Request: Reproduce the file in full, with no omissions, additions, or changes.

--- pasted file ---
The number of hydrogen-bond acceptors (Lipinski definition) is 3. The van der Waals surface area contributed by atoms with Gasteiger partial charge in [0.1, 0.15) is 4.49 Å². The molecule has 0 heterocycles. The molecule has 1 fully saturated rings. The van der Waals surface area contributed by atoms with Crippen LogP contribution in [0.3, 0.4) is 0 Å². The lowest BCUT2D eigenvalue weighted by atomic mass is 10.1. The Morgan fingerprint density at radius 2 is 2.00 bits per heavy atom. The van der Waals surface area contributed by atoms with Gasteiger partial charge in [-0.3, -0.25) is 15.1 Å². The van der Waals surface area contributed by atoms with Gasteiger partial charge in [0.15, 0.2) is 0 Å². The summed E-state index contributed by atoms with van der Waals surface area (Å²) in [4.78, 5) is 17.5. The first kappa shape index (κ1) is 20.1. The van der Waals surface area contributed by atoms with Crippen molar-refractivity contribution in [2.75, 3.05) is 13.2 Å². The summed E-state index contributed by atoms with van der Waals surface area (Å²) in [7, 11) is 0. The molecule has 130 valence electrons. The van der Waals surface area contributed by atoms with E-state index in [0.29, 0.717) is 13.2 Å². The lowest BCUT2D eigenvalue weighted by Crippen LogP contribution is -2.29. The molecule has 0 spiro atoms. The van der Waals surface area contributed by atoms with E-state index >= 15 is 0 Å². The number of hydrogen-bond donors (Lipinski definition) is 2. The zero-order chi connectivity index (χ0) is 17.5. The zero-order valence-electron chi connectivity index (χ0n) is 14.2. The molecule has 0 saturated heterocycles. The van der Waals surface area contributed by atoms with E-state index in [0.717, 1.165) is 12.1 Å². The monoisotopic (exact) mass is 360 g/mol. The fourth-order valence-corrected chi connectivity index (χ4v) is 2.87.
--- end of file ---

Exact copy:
The number of hydrogen-bond acceptors (Lipinski definition) is 3. The van der Waals surface area contributed by atoms with Gasteiger partial charge in [0.1, 0.15) is 4.49 Å². The molecule has 0 heterocycles. The molecule has 1 fully saturated rings. The van der Waals surface area contributed by atoms with Crippen LogP contribution in [0.3, 0.4) is 0 Å². The lowest BCUT2D eigenvalue weighted by atomic mass is 10.1. The Morgan fingerprint density at radius 2 is 2.00 bits per heavy atom. The van der Waals surface area contributed by atoms with Gasteiger partial charge in [-0.3, -0.25) is 15.1 Å². The van der Waals surface area contributed by atoms with Gasteiger partial charge in [0.15, 0.2) is 0 Å². The summed E-state index contributed by atoms with van der Waals surface area (Å²) in [4.78, 5) is 17.5. The first kappa shape index (κ1) is 20.1. The van der Waals surface area contributed by atoms with Crippen molar-refractivity contribution in [2.75, 3.05) is 13.2 Å². The summed E-state index contributed by atoms with van der Waals surface area (Å²) in [7, 11) is 0. The molecule has 130 valence electrons. The van der Waals surface area contributed by atoms with E-state index in [0.29, 0.717) is 13.2 Å². The lowest BCUT2D eigenvalue weighted by Crippen LogP contribution is -2.29. The molecule has 0 spiro atoms. The van der Waals surface area contributed by atoms with E-state index >= 15 is 0 Å². The number of hydrogen-bond donors (Lipinski definition) is 2. The zero-order chi connectivity index (χ0) is 17.5. The zero-order valence-electron chi connectivity index (χ0n) is 14.2. The molecule has 0 saturated heterocycles. The van der Waals surface area contributed by atoms with E-state index in [0.717, 1.165) is 12.1 Å². The monoisotopic (exact) mass is 360 g/mol. The fourth-order valence-corrected chi connectivity index (χ4v) is 2.87.